Sunday, December 14, 2008

Tuesday, December 9, 2008

Merry Christmas!!

Send your own ElfYourself eCards

The things we learn while building a house....

Ok, so here's what I've learned this week:

Subcontractors think you're stupid. They'll say they will charge you $1 a sqft, and then decide your house is 6,000 sqft. Show them you are not stupid. Before they get started on any work, be sure you've sat down with them and work the numbers. A pen, paper, and calculator will save you thousands. They may take it upon themselves to do extra work for you. Thank them, but don't allow them to charge you.

To hook up water/sewer lines to your house in the City of Bremerton, you must pay $10,800!!! In 2009, it'll be $11,300. Who needs water?? At least electricity and gas are cheap $561 and $0.

Oh, and this is AWESOME! If you like board and batten siding, then purchase Smart Soffit, rather than Smart Panels. Same material only half the cost. Another cost saver was the nails we purchased. Instead of buying 8 penny coil nails, you may be able to buy 6 penny coil nails at half the cost. See pics below.

Sunday, October 19, 2008

Halloween 2008!

Nichole R--gremlin, Kahaikala--skull, Nichole F--ship, James--dancing men, Leslie--witch, Molly--dragon, and Isaac--Spider.

Friday, September 26, 2008

OHS Class reunion....10yrs!

Turn up your speakers and prepare to jam!

Wednesday, September 17, 2008

The Places!

Apparently we don't take pictures together much.......I need to work on that.

Our view!!

The first pic was taken at night of the moon. We spent three years in the desert, and missed the Northwest very much! Every time we see our view, we're very glad to be home.

More pics!

This documentation of our building process is just as much for us as it is for others. I don't want to forget all this stuff in my head!

Home construction!

I've learned a lot. I want to be able to share our experiences with others so they don't make the same mistakes. Building a home is a lot of fun! We've actually been pretty lucky so far because we've found several good people who have helped us along the way.

Interesting fact: If you have your house plans, you can take them to your local lumber store and they will give you a break down of exactly what you need to buy and break it up into phases too.

The home loan:
There's nothing exciting to know here. Your loan will depend on whether or not you own the property. If you do you'll get a more flexible loan. You'll need to prepare a cost break down for your lender. To complete this, you'll want to get legitimate bids from your sub contractors. Over estimate slightly for each; this will help you avoid going over budget. Make sure that your lender didn't make "changes" to your cost break down by deleting expenses. This will result in $0 allotted to you for items..........this happened to us.

Our first big lesson: buying one more cubic yard of concrete than you need is cheaper than sending the truck back for more.
Second, fill dirt is $5 a cubic yard. Concrete is $100. Use fill dirt to fill in the slab as much as you can.....much cheaper.

ok....I'm going to stop counting because I'll get to a million if I don't.
The next thing you can do is hire a framer who knows how the construction process works. This person will be able to order the concrete when needed, the inspections, and start on construction. Now, you can only do this if you own your property. If your construction loan includes your property loan, then you must hire a licensed contractor. Then you'll pay a lot of $$!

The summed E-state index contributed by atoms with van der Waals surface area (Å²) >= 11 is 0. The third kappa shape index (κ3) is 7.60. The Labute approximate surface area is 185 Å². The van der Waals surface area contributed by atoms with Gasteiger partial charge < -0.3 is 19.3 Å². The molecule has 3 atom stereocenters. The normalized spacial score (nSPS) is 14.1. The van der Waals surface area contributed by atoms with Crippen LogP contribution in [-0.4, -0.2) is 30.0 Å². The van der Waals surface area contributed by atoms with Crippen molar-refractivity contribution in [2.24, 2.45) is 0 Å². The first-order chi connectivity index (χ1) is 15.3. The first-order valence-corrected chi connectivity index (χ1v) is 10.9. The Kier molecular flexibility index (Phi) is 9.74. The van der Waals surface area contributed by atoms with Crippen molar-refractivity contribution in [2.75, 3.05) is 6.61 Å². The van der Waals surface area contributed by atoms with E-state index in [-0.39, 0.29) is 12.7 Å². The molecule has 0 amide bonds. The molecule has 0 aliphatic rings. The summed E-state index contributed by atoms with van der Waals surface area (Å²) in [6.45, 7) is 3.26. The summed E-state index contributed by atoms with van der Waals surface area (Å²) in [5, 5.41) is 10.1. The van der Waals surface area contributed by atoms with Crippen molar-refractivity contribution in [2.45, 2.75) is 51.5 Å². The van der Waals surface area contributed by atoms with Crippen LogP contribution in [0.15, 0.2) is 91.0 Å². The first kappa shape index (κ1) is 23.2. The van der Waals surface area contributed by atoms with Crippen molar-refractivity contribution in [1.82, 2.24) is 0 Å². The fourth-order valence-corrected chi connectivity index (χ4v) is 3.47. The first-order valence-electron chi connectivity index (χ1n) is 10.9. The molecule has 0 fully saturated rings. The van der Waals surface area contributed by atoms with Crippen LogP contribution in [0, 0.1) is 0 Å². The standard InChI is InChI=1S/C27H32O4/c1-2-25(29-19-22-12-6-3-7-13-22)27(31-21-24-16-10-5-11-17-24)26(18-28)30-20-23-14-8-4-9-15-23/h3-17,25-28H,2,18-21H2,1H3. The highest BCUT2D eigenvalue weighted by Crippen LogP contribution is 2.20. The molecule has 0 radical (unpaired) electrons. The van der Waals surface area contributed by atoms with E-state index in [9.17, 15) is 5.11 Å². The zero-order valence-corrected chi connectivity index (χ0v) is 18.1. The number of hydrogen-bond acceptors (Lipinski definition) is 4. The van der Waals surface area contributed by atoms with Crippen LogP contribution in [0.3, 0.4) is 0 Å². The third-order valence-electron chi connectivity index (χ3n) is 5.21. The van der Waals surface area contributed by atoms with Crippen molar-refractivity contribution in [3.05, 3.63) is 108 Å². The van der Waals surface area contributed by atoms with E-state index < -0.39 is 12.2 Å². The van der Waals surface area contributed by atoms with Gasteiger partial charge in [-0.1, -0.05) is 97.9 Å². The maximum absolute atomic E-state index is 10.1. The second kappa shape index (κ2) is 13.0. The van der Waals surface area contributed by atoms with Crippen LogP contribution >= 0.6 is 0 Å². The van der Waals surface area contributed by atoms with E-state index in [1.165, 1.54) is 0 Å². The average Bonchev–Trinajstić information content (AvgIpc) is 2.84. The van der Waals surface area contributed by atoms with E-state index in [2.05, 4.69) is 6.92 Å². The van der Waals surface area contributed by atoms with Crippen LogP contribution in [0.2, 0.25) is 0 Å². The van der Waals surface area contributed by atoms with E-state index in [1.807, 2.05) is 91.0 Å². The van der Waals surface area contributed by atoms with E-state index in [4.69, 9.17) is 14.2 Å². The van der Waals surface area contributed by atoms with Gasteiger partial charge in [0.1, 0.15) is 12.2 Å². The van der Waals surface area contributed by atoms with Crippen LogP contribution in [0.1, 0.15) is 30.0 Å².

Craigslist is a godsend! Search craigslist for house wrap (tyvek, etc.), siding, doors, roofing, light fixtures, plumbing fixtures, hardware, paint, appliances, etc. You will save thousands!! I'd be leery of windows bought used because they may leak. Another great options is Habitat for Humanity. Some of there stores have awesome, unused building materials.
The cheapest garage door is at Home Depot. It's called the builders special or something. It's $669 (16x7) and includes installation and the opener. The downside is it's only 7ft tall. Ok for most, but if you have a boat you'll want an 8ft door. For a larger door, go to Costco--although Lowes' still beats Costco when it comes to the opener.

Temporary Power! You'll need this. I fought it, but I lost. I could tell you every little piece of hardware we bought, but you're probably better off buying a set up on Craigslist already put together. I've seen them range in price from free to $200. You'll also need to buy your permit and get it inspected. There are two types of permits, owner builder, and electrician. Once inspected, you or your electrician will call the Electric Co. to come hook up your power. Voila!

Once your framing and roofing is complete you'll want to get your subcontractors in there. They will install your utilities. If you're feeling adventurous, and cheap, you can ask your utility sub contractors to only do rough-in. That means you'll hook up your lights, switches, toilets, and sinks. Easy! Also, I'd recommend buying most of these fixtures yourself if you find bitchin deals.

Decide what you can and can't do. Can you do your own roofing? Siding? Flooring? Painting? Drywall? Oh, on a side note....Drywall labor is EXPENSIVE!! Get several bids on that.

Well, by now your house should be nearing completion; however, you've approached the SLOW part! Stay current with your inspections and make yourself a comfortable in your sub contractors ass. More details may follow, but I need to get further along in my own construction process before I share!!

Great Resources: (tutorials)

Great Sub-Contractors in Kitsap County:
John Bell--Bell Electric

Hood Canal Heating

Western Mechanical Plumbing
(not recommended!!!!)

Kingston Lumber

Framing Construction
Matt Miller

--Jury's still out